Friday, February 25, 2011

DNA Manipulation

by Andrea Campbell

When technology gets better, there will always be someone who wants to defeat the system. It’s comforting to know that progress is continually being made in order to stay ahead of the criminals.

We’ve talked a lot about biometrics and DNA. These are thought of as irrefutable biological characteristics that help to define and identify just who we are. That’s why when I saw the headline, “DNA Paternity Test Almost Fooled,” I had to know more.

Who’s Your Daddy?

Paternity tests use DNA to allow people to discover their origins, such as who are my mother and father? DNA has longed been used for this process and there are reasons that someone would not want to be found—mainly child support payments. In 2007, someone found a way to confuse the identification system temporarily and it has now prompted a new methodology because of this person’s brash moves.

Apparently the fraud attempt was predicated by a DNA paternity test.

The paternity test is done just as one would do for a crime suspect—samples of saliva cells are collected from the mouth. In this particular case, Dr. José Antonio Lorente Acosta, Director of the Laboratory of Genetic Identification at the University of Granada, carries out forensic tests just like these as commissioned by the court in cases of paternity, and for the identification of possible criminals, or else to contribute to DNA databases such as in the case of trying to locate missing relatives.

In this 2007 case, epithelial cells were collected from the interior of the mouth by a person undergoing a paternity test, which gave an incongruous result. The research team questioned their procedure and found they had not changed anything. The suspect washed his mouth and, “... after repeating the analysis, there was only one possible conclusion: In the mouth of that man there was DNA from two different persons,” says Dr. Acosta. They, of course, arranged to meet the subject again and found out that shortly before he took the test, he mixed his saliva with someone else’s that he had concealed on his person in a small container, hoping to mislead detectives. As it turns out, the test was repeated and he was found to be the biological father in that particular case of judicial investigation. This case prompted a modification of all future tests, as now it would be compulsory for the donor to wash his mouth out, but this time in the presence of a witness.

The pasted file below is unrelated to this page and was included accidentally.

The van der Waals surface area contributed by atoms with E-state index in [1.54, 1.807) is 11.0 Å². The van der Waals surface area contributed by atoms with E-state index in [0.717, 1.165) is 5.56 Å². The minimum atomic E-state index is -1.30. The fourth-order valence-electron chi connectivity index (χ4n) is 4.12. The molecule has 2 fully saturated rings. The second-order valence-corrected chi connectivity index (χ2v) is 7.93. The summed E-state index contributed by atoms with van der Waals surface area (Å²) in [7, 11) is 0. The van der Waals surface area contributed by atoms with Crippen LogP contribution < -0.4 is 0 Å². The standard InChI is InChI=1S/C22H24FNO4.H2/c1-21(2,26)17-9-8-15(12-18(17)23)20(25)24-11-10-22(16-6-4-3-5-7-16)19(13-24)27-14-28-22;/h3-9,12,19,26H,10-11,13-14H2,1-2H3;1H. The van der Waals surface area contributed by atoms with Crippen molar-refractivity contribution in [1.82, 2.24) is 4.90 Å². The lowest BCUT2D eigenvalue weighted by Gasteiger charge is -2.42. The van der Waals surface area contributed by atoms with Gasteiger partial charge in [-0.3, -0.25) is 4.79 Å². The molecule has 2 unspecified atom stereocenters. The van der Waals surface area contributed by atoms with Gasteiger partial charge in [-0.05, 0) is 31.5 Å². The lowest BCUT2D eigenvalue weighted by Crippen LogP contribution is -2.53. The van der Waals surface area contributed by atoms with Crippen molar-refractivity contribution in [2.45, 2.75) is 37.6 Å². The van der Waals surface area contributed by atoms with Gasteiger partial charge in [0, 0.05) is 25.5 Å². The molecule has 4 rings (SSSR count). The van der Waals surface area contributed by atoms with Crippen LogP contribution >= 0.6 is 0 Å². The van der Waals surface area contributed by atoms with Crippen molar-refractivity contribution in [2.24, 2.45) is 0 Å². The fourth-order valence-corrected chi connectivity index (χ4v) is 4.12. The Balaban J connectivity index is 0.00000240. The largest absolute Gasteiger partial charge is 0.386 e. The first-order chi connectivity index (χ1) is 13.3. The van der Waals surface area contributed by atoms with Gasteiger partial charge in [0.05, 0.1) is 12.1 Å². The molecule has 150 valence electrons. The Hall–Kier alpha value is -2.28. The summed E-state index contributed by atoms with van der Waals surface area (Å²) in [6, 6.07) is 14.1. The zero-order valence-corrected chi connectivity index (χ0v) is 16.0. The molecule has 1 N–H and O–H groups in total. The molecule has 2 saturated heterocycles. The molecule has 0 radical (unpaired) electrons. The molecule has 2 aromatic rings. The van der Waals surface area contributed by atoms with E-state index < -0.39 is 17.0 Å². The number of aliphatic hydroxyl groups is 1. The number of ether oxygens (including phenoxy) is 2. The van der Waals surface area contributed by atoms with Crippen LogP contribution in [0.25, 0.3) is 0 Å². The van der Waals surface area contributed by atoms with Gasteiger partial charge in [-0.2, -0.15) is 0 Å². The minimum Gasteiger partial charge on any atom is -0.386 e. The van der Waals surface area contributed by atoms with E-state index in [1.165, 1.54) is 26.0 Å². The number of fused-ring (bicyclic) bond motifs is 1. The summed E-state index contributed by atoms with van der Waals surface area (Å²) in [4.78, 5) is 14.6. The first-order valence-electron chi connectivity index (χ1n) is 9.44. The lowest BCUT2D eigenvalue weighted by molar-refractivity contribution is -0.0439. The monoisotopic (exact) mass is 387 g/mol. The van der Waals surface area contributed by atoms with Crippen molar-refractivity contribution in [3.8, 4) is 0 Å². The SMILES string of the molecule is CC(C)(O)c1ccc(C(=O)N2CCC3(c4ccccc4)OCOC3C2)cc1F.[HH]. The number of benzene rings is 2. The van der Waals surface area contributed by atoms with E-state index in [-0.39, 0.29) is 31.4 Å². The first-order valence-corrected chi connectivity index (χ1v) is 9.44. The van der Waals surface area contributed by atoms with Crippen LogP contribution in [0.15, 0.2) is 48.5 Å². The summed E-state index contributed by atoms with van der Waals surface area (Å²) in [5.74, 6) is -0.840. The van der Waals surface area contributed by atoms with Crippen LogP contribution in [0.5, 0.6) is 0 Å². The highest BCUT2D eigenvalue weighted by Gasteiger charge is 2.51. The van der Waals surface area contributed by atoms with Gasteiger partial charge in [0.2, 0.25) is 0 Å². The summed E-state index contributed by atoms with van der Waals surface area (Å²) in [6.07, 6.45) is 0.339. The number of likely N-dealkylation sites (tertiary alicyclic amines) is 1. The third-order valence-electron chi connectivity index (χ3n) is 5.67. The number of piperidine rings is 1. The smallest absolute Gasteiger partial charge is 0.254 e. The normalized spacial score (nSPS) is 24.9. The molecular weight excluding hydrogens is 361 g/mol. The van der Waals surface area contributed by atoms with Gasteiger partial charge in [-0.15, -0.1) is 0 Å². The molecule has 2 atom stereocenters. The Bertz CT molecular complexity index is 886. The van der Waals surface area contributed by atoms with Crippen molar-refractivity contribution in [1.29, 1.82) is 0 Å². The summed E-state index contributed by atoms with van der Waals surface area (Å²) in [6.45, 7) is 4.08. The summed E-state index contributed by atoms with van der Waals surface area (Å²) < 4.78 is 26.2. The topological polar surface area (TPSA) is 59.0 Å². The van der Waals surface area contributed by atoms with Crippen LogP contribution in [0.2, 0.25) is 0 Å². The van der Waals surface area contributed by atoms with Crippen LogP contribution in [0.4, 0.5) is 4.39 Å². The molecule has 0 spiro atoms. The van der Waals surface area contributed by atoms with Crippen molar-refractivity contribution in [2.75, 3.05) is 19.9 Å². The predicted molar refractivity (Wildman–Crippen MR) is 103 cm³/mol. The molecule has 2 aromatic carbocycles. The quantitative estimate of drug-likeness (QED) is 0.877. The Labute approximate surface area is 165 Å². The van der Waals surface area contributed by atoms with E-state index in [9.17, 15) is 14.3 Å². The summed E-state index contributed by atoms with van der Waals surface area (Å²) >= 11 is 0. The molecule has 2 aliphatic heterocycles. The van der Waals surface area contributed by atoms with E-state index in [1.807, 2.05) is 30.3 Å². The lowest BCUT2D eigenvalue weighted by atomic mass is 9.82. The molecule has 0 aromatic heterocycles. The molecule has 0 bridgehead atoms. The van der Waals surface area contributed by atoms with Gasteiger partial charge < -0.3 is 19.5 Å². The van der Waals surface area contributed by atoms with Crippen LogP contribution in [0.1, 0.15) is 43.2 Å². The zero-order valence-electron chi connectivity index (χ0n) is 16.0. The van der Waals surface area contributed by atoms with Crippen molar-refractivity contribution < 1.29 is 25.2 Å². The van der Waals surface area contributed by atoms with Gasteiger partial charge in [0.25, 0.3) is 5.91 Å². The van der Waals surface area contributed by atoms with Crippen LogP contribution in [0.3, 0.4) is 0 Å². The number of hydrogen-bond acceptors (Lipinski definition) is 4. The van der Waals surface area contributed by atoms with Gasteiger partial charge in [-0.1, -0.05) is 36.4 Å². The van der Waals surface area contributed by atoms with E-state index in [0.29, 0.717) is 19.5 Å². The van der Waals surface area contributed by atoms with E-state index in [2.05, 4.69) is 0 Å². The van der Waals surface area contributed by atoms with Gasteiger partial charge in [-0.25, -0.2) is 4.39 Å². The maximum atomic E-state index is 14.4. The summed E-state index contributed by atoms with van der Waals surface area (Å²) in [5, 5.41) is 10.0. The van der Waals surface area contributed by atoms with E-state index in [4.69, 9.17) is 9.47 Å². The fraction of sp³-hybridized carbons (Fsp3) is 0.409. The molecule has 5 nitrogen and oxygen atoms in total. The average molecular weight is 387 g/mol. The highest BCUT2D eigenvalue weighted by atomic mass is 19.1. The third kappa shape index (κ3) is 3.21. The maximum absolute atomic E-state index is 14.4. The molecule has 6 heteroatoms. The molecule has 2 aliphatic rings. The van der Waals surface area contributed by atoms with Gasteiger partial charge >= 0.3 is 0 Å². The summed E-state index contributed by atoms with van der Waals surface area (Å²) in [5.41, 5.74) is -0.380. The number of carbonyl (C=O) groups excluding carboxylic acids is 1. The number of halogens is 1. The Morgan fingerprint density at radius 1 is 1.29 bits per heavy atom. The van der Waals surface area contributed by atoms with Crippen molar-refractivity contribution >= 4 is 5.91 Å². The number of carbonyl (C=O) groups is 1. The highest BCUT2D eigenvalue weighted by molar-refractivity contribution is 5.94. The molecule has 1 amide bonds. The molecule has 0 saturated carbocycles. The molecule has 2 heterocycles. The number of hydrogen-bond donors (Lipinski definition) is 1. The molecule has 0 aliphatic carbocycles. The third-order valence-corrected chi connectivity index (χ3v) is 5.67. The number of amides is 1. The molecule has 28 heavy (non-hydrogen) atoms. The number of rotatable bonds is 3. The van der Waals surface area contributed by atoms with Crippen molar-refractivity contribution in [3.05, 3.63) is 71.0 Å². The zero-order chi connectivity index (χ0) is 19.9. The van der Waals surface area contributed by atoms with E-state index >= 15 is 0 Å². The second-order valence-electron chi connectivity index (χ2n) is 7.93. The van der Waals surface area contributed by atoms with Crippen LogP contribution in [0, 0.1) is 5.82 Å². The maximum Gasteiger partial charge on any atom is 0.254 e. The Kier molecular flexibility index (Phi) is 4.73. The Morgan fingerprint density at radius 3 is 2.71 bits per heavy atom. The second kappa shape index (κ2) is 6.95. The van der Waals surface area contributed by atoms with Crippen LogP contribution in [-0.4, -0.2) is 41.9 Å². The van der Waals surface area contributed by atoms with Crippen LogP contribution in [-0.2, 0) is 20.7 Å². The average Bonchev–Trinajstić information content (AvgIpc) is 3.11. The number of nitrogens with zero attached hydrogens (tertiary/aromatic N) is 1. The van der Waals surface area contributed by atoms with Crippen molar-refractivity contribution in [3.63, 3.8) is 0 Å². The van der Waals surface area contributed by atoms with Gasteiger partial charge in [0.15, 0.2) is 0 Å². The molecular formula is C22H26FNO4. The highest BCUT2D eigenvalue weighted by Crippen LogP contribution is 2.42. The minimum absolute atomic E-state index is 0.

The Grim Sleeper Case

A Los Angeles' serial killer who was thought to have killed at least 10 people, was caught by detectives who used a familial DNA search and that, and new databases, has made somewhat of a breakthrough. Only Colorado and California currently have laws specifically allowing the use of familial DNA match. The practice has drawn criticism from privacy advocates who fear that innocent family members will be targeted if they have the misfortune of being related to a criminal.

The research policy, however, is restricted to major violent crimes, and only after all other investigative methods have failed. Apparently the majority of the Grim Sleeper’s killings were committed in the 1980s. Unfortunately the crimes restarted after a 13-year absence, with the latest one occurring in 2007. This prompted Los Angeles' police to look for a “similar” DNA profile. Hoping they might find a relative for leads, after running several tests, some DNA was identified as the suspect’s son. The after-effects of this case and use of familial DNA will surely set precedents for its future use, as well as new policies as other states adopt the process. First published in Forensic Magazine.

Take That Robbers: DNA Mist

This new technology is fairly genius and was discovered in the Netherlands. We’ve all seen in films where the bank puts explosive dye packs in the money bag in order to mark the criminal after it explodes. They open the bag to get the money and are showered with indelible ink. Now there is a DNA spray mist! The applicator is positioned on the door of a bank or other business that has funds. Every person who enters is misted with a DNA spray that has no odor and is completely unnoticeable. The synthetic DNA compound settles onto hair, clothing and skin without knowledge. Of course, somewhere on this person is a trail that has a fluorescent marker that can be detected using ultraviolet light. Not only that, but the DNA can be made unique to a particular location. Good thinking that.

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